BIAFRA: Rush For Oil
Hardly had the fighting ended in Biafra when the world's oilmen hustled in, checking damage to refineries, oil tanks and pipelines and preparing to tap wells that had been blocked off for 30 months. By early next month, drillers expect production to reach 780,000 bbl. a day. That would be enough to 1) supply all the needs of an industrial country the size of The Netherlands and the Union of South Africa combined, and 2) put Nigeria among the world's top ten oil producers.
Oil fueled the Nigerian civil war. The major fields were in what was Biafra, and on them rested the region's hopes of sustaining an independent economy. When the oilmen refused to pay revenues to the breakaway state, Biafran planes bombed rigs and installations. Biafran troops sabotaged pipelines and murdered an eleven-man Italian exploration crew. Nonetheless, except for one brief period when all of Nigeria's 263 wells were idle, production never dropped below 300,000 bbl. a day —just over one-half the prewar output. The revenue accrued to the government in Lagos, enabling it to pay for the arms that finished off the Biafrans. For the oil companies the problem was, as one executive put it last week, "staying neutral while at the same time backing the winning side."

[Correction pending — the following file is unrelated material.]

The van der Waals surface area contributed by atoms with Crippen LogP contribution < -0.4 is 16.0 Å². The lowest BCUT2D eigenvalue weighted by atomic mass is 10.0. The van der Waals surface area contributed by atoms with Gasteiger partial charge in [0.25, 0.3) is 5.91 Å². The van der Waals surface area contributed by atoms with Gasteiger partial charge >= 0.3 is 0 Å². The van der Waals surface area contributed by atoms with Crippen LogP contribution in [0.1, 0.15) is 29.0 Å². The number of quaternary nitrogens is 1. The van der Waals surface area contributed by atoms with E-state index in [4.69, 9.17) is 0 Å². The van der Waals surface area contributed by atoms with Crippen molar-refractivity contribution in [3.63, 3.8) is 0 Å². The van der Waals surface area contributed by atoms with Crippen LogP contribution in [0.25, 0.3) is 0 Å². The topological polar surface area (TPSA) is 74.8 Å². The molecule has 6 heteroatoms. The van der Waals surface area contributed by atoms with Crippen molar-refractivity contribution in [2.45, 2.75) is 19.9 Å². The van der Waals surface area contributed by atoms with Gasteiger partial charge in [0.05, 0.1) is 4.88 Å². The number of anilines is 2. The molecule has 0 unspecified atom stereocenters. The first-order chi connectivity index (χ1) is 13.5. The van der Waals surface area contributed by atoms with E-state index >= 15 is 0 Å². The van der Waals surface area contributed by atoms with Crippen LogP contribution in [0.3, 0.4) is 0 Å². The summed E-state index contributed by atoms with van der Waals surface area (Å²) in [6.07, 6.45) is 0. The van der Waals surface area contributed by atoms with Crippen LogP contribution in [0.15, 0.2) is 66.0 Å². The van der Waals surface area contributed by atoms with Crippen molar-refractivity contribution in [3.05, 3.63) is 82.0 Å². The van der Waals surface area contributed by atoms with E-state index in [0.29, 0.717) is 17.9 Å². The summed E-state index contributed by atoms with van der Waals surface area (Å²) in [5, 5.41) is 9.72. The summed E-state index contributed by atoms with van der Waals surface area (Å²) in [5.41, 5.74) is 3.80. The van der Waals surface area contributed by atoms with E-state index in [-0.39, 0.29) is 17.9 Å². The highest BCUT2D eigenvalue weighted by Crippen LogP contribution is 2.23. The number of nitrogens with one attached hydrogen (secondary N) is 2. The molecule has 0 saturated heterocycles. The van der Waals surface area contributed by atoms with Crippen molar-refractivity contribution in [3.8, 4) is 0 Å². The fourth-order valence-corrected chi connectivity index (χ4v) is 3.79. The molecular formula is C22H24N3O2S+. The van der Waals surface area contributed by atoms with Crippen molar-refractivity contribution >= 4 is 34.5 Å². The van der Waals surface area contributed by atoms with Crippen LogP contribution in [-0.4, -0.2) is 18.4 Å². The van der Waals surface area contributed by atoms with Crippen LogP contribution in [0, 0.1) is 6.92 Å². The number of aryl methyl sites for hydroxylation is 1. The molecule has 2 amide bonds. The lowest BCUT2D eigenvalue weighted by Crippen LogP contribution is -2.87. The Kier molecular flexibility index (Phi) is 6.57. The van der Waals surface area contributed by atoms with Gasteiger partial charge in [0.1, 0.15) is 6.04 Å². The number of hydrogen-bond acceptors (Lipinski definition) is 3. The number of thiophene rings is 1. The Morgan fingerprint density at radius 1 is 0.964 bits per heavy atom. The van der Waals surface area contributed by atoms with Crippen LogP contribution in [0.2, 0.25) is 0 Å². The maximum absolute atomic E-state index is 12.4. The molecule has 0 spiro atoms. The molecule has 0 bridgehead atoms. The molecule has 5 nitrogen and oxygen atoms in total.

Of the eleven companies that have interests in Nigeria, the best-placed is a combine of Shell-British Petroleum, which in 1967 was producing 500,000 bbl. a day. The company suffered the largest damage, and in 1969 spent $125 million in reconstruction. SAFRAP, the French state oil company, is probably in the shakiest position, since Paris backed the Biafrans with arms and cash. When SAFRAP tried to contribute money for relief, it was rebuffed by the Nigerian government.
The second largest producer is Gulf Oil, which is producing 200,000 bbl. a day offshore. Mobil, Italy's AGIP, Texaco and Standard of California are moving rapidly to begin producing early this year. Most offshore operators anchor a ship next to their rigs to provide living quarters for the crew, equipment storage space and a helicopter pad.
Nigeria's oil is particularly in demand for several reasons. It is low in pollution-producing sulfur, some 6,000 miles closer to Europe than Middle Eastern wells, and controlled by a stable government. Oilmen are confident that production will reach 2,000,000 bbl. a day by 1975, enough to give the Nigerian government annual revenues of $1 billion, twice its present budget.